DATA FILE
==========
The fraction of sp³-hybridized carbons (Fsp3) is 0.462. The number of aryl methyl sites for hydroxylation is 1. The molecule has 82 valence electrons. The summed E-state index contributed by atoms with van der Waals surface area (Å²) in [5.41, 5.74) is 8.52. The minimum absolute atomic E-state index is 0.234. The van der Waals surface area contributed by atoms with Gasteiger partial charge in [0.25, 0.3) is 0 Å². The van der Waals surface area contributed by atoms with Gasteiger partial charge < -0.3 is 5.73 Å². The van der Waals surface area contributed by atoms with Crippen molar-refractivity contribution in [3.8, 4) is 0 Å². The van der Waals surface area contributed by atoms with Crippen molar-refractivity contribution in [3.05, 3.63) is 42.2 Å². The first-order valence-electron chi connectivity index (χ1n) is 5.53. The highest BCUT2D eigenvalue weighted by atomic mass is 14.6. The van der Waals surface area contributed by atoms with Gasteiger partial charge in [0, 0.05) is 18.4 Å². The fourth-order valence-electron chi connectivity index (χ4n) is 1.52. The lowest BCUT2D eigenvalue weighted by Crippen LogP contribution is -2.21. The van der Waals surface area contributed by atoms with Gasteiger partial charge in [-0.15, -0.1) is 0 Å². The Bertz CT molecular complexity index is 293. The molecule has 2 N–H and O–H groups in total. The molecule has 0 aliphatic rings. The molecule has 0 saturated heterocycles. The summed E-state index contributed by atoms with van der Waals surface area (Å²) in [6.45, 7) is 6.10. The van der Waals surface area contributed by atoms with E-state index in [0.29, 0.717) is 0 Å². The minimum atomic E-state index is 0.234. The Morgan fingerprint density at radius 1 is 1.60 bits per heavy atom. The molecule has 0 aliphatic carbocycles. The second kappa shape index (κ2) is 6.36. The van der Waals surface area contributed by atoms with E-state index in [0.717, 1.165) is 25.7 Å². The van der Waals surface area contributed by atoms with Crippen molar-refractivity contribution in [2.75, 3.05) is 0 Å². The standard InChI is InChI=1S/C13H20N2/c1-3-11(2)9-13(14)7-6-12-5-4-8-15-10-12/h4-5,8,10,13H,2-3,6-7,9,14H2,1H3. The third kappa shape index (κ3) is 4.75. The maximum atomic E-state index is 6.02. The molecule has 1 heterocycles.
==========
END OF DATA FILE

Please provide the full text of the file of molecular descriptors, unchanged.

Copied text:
The fraction of sp³-hybridized carbons (Fsp3) is 0.462. The number of aryl methyl sites for hydroxylation is 1. The molecule has 82 valence electrons. The summed E-state index contributed by atoms with van der Waals surface area (Å²) in [5.41, 5.74) is 8.52. The minimum absolute atomic E-state index is 0.234. The van der Waals surface area contributed by atoms with Gasteiger partial charge in [0.25, 0.3) is 0 Å². The van der Waals surface area contributed by atoms with Gasteiger partial charge < -0.3 is 5.73 Å². The van der Waals surface area contributed by atoms with Crippen molar-refractivity contribution in [3.8, 4) is 0 Å². The van der Waals surface area contributed by atoms with Crippen molar-refractivity contribution in [3.05, 3.63) is 42.2 Å². The first-order valence-electron chi connectivity index (χ1n) is 5.53. The highest BCUT2D eigenvalue weighted by atomic mass is 14.6. The van der Waals surface area contributed by atoms with Gasteiger partial charge in [0, 0.05) is 18.4 Å². The fourth-order valence-electron chi connectivity index (χ4n) is 1.52. The lowest BCUT2D eigenvalue weighted by Crippen LogP contribution is -2.21. The van der Waals surface area contributed by atoms with Gasteiger partial charge in [-0.15, -0.1) is 0 Å². The Bertz CT molecular complexity index is 293. The molecule has 2 N–H and O–H groups in total. The molecule has 0 aliphatic rings. The molecule has 0 saturated heterocycles. The summed E-state index contributed by atoms with van der Waals surface area (Å²) in [6.45, 7) is 6.10. The van der Waals surface area contributed by atoms with E-state index in [0.29, 0.717) is 0 Å². The minimum atomic E-state index is 0.234. The Morgan fingerprint density at radius 1 is 1.60 bits per heavy atom. The molecule has 0 aliphatic carbocycles. The second kappa shape index (κ2) is 6.36. The van der Waals surface area contributed by atoms with E-state index in [0.717, 1.165) is 25.7 Å². The van der Waals surface area contributed by atoms with Crippen molar-refractivity contribution in [2.75, 3.05) is 0 Å². The standard InChI is InChI=1S/C13H20N2/c1-3-11(2)9-13(14)7-6-12-5-4-8-15-10-12/h4-5,8,10,13H,2-3,6-7,9,14H2,1H3. The third kappa shape index (κ3) is 4.75. The maximum atomic E-state index is 6.02. The molecule has 1 heterocycles.